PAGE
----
In Wisconsin, Congressman Steve Kagen Runs on Dishonesty
Reid Ribble is unfairly attacked by his Democratic opponent.
12:05 AM, Oct 13, 2010 • By STEPHEN F. HAYES
John McCormack highlights three Wisconsin House races that are ripe for a Democrat-to-Republican flip. In WI-08, Republican Reid Ribble is challenging Democrat Steve Kagen, a doctor whose most notable moment in Washington came when he seems to have invented a confrontation in a White House bathroom with Karl Rove.
The Milwaukee Journal-Sentinel editorial board, known for its liberalism, said at the time that it was hard to know what parts of the story were true because Kagen “apparently was making much of it up.” The paper said the incident raised questions about Kagen’s “judgment and maturity.”
Kagen also raised eyebrows by saying that he was running on “Injun time” during his campaign, something that would have caused a national outcry if it had come from a Republican. But Kagen got a pass.
Now, though, Kagen is in trouble. His opponent, Reid Ribble, is leading in private polling, so Kagen is attacking Ribble as a “politician” though Ribble has never before held office.
In a dishonest new ad, Kagen hits Ribble on illegal immigration – from the restrictionist side. “There are 11 million illegal immigrants in America,” a narrator intones. “Politician Reid Ribble thinks there should be more. See, Ribble owned a national roofing company and Ribble admitted his industry gets almost half of its workers from outside the US. So Ribble lobbied Congress against doing more to tighten our borders. Politician Reid Ribble. More jobs for illegals, fewer jobs for us.”
As those last two lines play, the video cuts from a group of ostensibly illegal workers on a roof to a despondent looking family of five. It’s the kind of us-versus-them argument that frequently earns condemnations from the media and the left as “divisive” or even “racist” – especially from a candidate who has apologized for making racially insensitive comments in the past.
The bigger problem with the ad is that like the phony encounter with Karl Rove, Kagen’s claims are completely invented. Just made up.
The ad momentarily flashes a highlighted newspaper article on the screen to give viewers the impression that Kagen obtained his information from a credible source. The name and date of the publication are not discernable if you watch the ad at real speed, but by pausing the ad it’s possible to read that his source is the Appleton Post-Crescent from March 1, 2006. (According to Lexis-Nexis, there is no mention of Ribble in the paper on that date. A profile of Ribble ran on February 21, 2006, but the quote Kagen uses in the ad does not appear in that article.)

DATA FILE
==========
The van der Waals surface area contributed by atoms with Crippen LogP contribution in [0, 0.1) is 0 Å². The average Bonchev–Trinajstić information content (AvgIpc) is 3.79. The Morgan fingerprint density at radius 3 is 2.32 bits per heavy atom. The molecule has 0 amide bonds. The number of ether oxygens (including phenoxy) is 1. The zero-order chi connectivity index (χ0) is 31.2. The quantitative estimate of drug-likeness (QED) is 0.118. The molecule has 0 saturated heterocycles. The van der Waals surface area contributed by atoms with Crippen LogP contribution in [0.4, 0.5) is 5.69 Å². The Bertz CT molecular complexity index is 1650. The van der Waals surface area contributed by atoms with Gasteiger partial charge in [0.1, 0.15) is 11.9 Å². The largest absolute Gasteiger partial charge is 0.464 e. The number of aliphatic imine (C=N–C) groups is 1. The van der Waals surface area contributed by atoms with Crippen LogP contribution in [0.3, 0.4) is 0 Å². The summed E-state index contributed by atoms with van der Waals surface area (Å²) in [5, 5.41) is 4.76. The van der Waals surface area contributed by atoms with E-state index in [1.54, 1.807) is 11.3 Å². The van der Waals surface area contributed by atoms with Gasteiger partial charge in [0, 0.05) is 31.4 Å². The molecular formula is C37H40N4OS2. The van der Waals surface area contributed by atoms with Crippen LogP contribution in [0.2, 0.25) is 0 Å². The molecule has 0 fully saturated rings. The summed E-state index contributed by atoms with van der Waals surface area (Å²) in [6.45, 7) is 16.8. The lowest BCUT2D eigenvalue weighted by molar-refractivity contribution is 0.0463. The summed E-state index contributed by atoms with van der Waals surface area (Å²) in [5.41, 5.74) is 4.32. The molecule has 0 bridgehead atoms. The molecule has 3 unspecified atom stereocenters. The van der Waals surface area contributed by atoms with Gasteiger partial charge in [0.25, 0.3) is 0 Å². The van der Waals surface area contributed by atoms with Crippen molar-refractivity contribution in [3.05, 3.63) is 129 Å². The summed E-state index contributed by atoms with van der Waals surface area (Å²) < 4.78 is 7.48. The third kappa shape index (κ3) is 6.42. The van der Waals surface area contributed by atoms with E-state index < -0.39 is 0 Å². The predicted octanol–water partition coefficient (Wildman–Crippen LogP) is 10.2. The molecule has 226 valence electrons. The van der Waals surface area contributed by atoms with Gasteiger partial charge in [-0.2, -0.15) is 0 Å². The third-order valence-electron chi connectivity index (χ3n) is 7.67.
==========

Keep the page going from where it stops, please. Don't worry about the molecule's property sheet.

So did Ribble really say that he favors having “more” illegal immigrants in the United States? Of course not.
The article was a short profile of Ribble as a local businessman involved with the National Roofers Contractors Association. Ribble told the paper that the association’s top issue was insurance and that the second was finding enough workers. In the discussion of that second issue, Ribble said that he favored immigration reforms that would increase the number of “documented workers” to help fill job openings. Ribble said that he never hires illegal immigrants but acknowledged that others in the industry do. And that’s why immigration reform is necessary – to discourage roofers from hiring illegals by increasing the supply of documented workers.
In short, it’s precisely the opposite of what Kagen claims in his ad.
Correction: This post originally misidentified the congressional district as WI-07.
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